Via live-tracking, photos, and video, Zahab is broadcasting a unique view into the landscape and culture of one of the least populated, desolate, and remote expanses on Earth. He began his trek on June 23 along with a teammate, Kevin Lin, who has since dropped back due to injury but is still out there running a few hundred kilometers behind Zahab. Zahab continues to cover about 70 kilometers a day while battling thunderstorms, heat, sandstorms, and near-constant fierce winds that whip down from the Altai Mountains.
Although the expedition is supported, the remote nature of the region means Zahab only comes in contact with his crew once or twice a day, and must otherwise pack large amounts of water and other supplies. He carries emergency gear in case his crew is unable to access a resupply point.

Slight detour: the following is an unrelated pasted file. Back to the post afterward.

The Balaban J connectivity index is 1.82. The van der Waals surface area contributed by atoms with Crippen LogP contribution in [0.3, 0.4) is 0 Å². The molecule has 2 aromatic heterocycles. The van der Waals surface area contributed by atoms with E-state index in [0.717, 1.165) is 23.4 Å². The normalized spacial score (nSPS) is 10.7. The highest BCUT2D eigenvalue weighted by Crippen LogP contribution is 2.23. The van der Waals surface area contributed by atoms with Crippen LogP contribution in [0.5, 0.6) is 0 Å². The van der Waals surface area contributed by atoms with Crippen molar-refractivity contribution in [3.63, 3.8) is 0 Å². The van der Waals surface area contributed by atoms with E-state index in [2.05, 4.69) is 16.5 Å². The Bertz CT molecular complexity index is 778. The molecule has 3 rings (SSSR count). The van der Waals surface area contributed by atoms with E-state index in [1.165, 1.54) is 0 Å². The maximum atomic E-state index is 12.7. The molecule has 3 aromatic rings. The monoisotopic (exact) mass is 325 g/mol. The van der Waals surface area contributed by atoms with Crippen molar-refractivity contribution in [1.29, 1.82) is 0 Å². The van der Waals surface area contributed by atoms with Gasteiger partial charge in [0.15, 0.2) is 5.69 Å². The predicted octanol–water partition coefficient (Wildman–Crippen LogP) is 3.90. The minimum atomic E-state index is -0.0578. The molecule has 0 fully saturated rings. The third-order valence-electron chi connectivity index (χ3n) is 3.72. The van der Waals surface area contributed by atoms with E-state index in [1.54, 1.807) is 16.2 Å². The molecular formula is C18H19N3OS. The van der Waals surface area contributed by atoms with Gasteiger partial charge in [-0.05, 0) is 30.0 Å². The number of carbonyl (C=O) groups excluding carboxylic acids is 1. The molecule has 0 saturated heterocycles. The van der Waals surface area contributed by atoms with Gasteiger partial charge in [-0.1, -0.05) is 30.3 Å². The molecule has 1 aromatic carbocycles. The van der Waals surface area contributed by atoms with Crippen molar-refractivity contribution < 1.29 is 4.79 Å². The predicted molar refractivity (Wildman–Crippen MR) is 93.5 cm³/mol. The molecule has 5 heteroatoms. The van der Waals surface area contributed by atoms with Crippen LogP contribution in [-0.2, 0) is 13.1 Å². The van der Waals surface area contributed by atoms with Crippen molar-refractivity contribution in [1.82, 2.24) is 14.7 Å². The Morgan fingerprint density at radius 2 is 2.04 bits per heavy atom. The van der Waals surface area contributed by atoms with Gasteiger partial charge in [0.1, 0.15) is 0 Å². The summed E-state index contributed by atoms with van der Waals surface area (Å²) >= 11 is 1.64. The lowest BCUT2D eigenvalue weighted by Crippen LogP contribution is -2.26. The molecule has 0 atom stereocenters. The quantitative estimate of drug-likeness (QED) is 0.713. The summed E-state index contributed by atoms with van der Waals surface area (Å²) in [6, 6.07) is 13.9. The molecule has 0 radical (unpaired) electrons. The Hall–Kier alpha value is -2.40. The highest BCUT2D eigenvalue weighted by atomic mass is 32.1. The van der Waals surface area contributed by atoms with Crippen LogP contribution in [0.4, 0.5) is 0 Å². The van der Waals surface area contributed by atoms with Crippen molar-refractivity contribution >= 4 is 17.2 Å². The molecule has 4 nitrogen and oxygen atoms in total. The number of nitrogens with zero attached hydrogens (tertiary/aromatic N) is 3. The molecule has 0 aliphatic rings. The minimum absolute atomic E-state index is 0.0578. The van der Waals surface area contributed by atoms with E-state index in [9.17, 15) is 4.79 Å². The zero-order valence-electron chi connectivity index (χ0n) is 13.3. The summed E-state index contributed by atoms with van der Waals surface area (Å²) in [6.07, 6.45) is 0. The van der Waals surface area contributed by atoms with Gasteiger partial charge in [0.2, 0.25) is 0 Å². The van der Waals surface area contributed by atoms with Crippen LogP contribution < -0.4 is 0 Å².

During his daily 40-mile runs, Zahab documents his interactions with Mongolian families, their nomadic culture and customs. There are days Zahab spends almost entirely alone running across grassy fields and over shifting sanddunes, and others that find him in the midst of riotous celebrations, horse races, and other local festivals. He visits farms, schools, and religious shrines, plays pool with villagers, and shares traditional meals with families in their yurts.
Although the Gobi terrain and climate presents challenging conditions for running, Zahab is no stranger to extreme conditions. In 2006 and 2007, he was part of an extreme running team that ran across the Sahara in 111 days. In 2010, he ran across the frozen surface Lake Baikal in Siberia, dragging weeks of food and supplies behind him in a sled. In 2011, he ran across the Atacama Desert, and then later in 115 degrees in Death Valley.